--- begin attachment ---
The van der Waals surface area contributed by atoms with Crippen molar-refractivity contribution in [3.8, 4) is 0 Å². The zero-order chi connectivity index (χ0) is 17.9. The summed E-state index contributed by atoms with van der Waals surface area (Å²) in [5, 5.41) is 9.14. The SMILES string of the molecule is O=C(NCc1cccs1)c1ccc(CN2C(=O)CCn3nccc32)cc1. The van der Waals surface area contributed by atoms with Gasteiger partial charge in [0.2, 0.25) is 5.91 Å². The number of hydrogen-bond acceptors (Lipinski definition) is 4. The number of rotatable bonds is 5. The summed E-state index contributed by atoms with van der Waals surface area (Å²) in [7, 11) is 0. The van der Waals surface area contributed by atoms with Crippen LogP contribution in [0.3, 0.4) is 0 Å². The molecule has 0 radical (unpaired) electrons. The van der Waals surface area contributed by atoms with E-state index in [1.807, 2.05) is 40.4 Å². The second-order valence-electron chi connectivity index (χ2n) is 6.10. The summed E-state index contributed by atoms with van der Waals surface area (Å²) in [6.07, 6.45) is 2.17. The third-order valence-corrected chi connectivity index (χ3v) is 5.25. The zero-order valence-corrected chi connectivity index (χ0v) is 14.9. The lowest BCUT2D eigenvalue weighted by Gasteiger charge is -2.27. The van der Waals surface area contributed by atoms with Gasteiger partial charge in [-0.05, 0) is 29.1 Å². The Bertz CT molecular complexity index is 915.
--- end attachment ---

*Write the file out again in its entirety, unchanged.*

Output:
The van der Waals surface area contributed by atoms with Crippen molar-refractivity contribution in [3.8, 4) is 0 Å². The zero-order chi connectivity index (χ0) is 17.9. The summed E-state index contributed by atoms with van der Waals surface area (Å²) in [5, 5.41) is 9.14. The SMILES string of the molecule is O=C(NCc1cccs1)c1ccc(CN2C(=O)CCn3nccc32)cc1. The van der Waals surface area contributed by atoms with Gasteiger partial charge in [0.2, 0.25) is 5.91 Å². The number of hydrogen-bond acceptors (Lipinski definition) is 4. The number of rotatable bonds is 5. The summed E-state index contributed by atoms with van der Waals surface area (Å²) in [7, 11) is 0. The van der Waals surface area contributed by atoms with Crippen LogP contribution in [0.3, 0.4) is 0 Å². The molecule has 0 radical (unpaired) electrons. The van der Waals surface area contributed by atoms with E-state index in [1.807, 2.05) is 40.4 Å². The second-order valence-electron chi connectivity index (χ2n) is 6.10. The summed E-state index contributed by atoms with van der Waals surface area (Å²) in [6.07, 6.45) is 2.17. The third-order valence-corrected chi connectivity index (χ3v) is 5.25. The zero-order valence-corrected chi connectivity index (χ0v) is 14.9. The lowest BCUT2D eigenvalue weighted by Gasteiger charge is -2.27. The van der Waals surface area contributed by atoms with Gasteiger partial charge in [-0.05, 0) is 29.1 Å². The Bertz CT molecular complexity index is 915.